|Cursive Document Hand
Alternative Name : cursiva anglicana
Date : 13th century
Location : England
Function : document hand
|This segment is from a 13th century charter (British Library, Harleian Charter 45 A36). The text shown here is not continuous as it is taken from the upper left quarter of the sheet. By permission of the British Library.
|The charter records a grant of land by the nunnery of Wilton to one John Colewine in return for an annual payment. The language is Latin and the script, while cursive, does not lack calligraphic elaborations.
|Pass cursor over letters to see enlarged examples taken from the page illustrated above.
Distinctive letters : Because the script is cursive, there is some variability in the letter forms. The letters have some curly calligraphic elaborations, and an upward flourish with a thick curving downstroke is added to the ends of words, sometimes as an abbreviation mark and sometimes just for effect. Letters with ascenders such as b, d, f, l or h are elaborated into loops. There are two forms of r, one with a long descender, and two forms of s, the short curly form and the tall form. The letter c is elaborated with a split back when it occurs at the beginning of words. While the letter j, where it appears, is different to the normal i, it is the same as i when i appears at the beginning of a word. The letters w and k only appear in English names and w as usual is enlarged and elaborate. The letter y does not appear, but there is a rare appearance of z in a Latinised English word.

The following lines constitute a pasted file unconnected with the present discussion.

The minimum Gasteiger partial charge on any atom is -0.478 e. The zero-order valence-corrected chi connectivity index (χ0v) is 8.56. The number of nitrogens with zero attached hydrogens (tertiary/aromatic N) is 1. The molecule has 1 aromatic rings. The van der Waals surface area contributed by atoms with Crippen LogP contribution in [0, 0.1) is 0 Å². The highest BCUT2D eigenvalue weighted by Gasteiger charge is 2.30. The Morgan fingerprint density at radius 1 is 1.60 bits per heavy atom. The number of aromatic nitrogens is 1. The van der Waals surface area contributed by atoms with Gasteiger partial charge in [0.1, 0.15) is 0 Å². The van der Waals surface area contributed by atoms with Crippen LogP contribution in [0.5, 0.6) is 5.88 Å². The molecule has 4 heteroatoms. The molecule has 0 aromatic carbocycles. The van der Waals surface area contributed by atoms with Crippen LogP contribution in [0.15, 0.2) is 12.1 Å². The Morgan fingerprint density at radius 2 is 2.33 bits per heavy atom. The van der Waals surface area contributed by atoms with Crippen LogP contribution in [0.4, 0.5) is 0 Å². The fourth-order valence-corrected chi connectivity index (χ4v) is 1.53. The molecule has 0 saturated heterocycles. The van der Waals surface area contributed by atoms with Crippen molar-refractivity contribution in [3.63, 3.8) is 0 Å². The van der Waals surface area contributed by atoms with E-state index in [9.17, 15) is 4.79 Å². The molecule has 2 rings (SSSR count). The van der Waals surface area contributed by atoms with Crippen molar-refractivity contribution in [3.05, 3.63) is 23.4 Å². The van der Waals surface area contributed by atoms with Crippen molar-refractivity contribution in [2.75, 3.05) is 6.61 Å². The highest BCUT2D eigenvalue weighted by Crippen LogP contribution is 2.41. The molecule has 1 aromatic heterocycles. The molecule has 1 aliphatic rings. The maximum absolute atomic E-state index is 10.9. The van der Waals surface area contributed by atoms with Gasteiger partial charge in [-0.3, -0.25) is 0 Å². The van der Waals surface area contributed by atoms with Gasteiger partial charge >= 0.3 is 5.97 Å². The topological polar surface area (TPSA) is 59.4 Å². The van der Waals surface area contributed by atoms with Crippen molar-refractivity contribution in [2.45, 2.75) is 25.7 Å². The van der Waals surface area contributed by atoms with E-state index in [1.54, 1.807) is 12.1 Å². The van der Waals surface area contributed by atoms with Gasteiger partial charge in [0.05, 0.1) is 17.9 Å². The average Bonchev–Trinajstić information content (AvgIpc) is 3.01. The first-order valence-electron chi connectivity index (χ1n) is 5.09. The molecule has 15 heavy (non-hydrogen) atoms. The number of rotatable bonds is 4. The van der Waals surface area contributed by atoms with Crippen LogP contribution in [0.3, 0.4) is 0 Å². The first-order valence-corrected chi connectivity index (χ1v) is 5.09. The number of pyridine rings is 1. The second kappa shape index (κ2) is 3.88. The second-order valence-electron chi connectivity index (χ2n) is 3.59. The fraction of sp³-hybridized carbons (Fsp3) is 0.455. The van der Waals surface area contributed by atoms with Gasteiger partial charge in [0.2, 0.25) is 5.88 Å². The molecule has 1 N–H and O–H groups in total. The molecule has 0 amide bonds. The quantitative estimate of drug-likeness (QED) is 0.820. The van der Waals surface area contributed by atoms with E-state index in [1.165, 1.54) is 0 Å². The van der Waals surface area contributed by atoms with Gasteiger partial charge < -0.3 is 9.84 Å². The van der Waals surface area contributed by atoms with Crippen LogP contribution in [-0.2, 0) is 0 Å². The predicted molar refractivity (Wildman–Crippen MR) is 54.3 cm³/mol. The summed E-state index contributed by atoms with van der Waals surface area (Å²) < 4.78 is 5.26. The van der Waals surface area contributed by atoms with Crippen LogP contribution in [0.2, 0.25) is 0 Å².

There are many abbreviations. I personally find this script difficult to read, being distracted by all the extraneous loops, but the resident medievalist says it is easy and rapidly typed up a transcript with the photograph propped behind the keyboard. I guess it's just a matter of practice.
As the text block is not continuous, it doesn't make much sense, but pass the cursor slowly over the picture and see what random words pop out. To look at the example in more details, go on to the paleography exercises.
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If you are looking at this page without frames, there is more information about medieval writing to be found by going to the home page (framed) or the site map (no frames).